BHCAWU concerned removal of testing on arrival protocol puts workers at risk
NASSAU, BAHAMAS — As the Atlantis Resort prepares for its December 1 reopening, Bahamas Hotel Catering and Allied Workers Union (BHCAWU) President Darrin Woods said some engineers were expected to return to work this week.
Though he could not provide figures, Woods said the return of those engineers was a positive sign the resort was preparing its rooms after previous reopening dates were pushed back several times due to COVID-19.
“We understand some workers are going back to work in some areas of the hotel as early as tomorrow in different departments; some in the maintenance department, which signals something is getting ready to happen,” he told Eyewitness News.
“…With persons in the maintenance department going back to work that means there is work now. You are going to start to prepare the rooms; check to see how the rooms are; and if any work needs to be done in these rooms and then I guess the next thing would be to see housekeepers because there has to be some preparation of the rooms.”
However, Woods said the limited dialogue between the union and management has bordered on “disrespect”.
He said as a result workers have largely been in limbo for months.
Atlantis closed its doors in March due to the outbreak of COVID-19.
“People tend to disregard the unions’ involvement and participation whether or not we bring anything to the table, but at the end of the day we represent the workers of the hospitality industry, which is the number one industry,” Woods said.
He continued: “Because a lot of these things, a lot of discussions are happening outside of us, we only could go based on what we see and read in the papers.”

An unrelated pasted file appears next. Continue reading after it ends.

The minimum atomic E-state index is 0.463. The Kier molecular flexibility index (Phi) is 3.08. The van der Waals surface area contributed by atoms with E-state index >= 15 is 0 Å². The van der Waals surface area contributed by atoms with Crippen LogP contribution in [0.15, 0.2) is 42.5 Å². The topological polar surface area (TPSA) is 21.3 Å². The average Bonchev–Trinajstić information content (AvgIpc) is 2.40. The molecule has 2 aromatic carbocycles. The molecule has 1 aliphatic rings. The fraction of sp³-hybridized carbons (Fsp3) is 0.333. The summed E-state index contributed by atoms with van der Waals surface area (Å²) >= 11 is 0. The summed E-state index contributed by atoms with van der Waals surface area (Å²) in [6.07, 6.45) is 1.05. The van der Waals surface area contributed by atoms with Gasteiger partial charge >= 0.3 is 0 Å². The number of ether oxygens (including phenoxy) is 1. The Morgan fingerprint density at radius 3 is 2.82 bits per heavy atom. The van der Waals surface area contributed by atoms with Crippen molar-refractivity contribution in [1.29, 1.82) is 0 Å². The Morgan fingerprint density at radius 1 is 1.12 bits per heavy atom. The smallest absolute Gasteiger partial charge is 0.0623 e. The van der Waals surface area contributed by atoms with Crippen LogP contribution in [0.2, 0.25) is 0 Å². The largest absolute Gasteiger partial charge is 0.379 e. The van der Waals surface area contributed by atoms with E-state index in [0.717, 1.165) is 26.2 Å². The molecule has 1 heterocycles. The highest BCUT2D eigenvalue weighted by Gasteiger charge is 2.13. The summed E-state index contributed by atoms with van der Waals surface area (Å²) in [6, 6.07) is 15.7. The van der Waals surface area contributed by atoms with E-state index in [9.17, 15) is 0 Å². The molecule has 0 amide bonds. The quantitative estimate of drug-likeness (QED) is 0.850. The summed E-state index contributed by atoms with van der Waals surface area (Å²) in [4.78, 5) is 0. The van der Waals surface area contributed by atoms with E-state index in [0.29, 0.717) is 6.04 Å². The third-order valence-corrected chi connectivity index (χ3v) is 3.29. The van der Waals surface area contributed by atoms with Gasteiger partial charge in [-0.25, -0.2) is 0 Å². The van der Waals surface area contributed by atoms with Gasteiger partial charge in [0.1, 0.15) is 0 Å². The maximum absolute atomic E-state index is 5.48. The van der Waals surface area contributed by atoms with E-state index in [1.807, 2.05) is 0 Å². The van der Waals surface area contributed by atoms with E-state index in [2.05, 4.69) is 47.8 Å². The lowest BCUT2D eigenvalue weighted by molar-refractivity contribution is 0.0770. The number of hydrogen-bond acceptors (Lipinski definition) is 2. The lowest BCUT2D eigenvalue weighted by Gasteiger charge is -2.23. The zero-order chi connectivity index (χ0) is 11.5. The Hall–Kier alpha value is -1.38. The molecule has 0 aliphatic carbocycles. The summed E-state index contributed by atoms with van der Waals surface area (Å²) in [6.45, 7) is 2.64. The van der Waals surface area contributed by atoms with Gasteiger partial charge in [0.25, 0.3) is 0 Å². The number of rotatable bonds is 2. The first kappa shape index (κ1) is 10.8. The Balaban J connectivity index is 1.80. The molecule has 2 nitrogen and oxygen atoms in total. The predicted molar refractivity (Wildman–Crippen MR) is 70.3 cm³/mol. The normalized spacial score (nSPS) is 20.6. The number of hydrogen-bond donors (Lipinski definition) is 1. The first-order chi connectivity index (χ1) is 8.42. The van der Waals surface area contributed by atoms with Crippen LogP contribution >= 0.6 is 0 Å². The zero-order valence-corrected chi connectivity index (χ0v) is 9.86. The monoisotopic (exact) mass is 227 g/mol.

Woods also expressed concern about the removal of the rapid antigen test on arrival into The Bahamas and the risk to hoteliers, taxi drivers, and tour operators, who he said can interact with guests for at least four days before they are tested on day five of their stay.
The BHCAWU president said in instances where an employee contracts the virus as a result of the interaction with an infected guest, the matter should be treated as an industrial incident with benefits from the National Insurance Board to defray costs.
He said: “The removal of it could possibly lead to the spread or the increase in persons coming in and being affected, the workers I’m talking about.
Brookfield Asset Management Inc. Chief Executive Officer Bruce Flatt confirmed Friday the hotel will reopen with a “bubble concept” and test all its guests upon arrival.
“We’ve now negotiated with the government of The Bahamas to have a bubble,” he said during an appearance on ‘Bloomberg Front Row’.
“We’re going to test everyone when they arrive and we’re going to charter planes, and we’re flying people in starting December 1, so we will be taking people there.
Atlantis has been shuttered since mid-March amid concerns about the safety of reopening amid rising cases of COVID-19 in The Bahamas and other key markets.
Eyewitness News reported last month the resort on Paradise Island had available bookings as of December 1.
In internal minutes, Atlantis President Audrey Oswell advised the team the resort would open by year’s end and operate under a new environment-controlled regime, known as the “Atlantis bubble”.
Flatt said he believes during the winter months Atlantis can expect an “amazing number of people” to visit The Bahamas, noting “there aren’t that many options”.
So if tourist comes in a bubble from the airport to the hotel so no interactions with taxi cabs straw vendors or hair braiders so how will those persons benefite from the opening
So if tourist comes in
a bubble from the airport to the hotel so no interactions with taxi cabs straw vendors or hair braiders so how will those persons benefite from the opening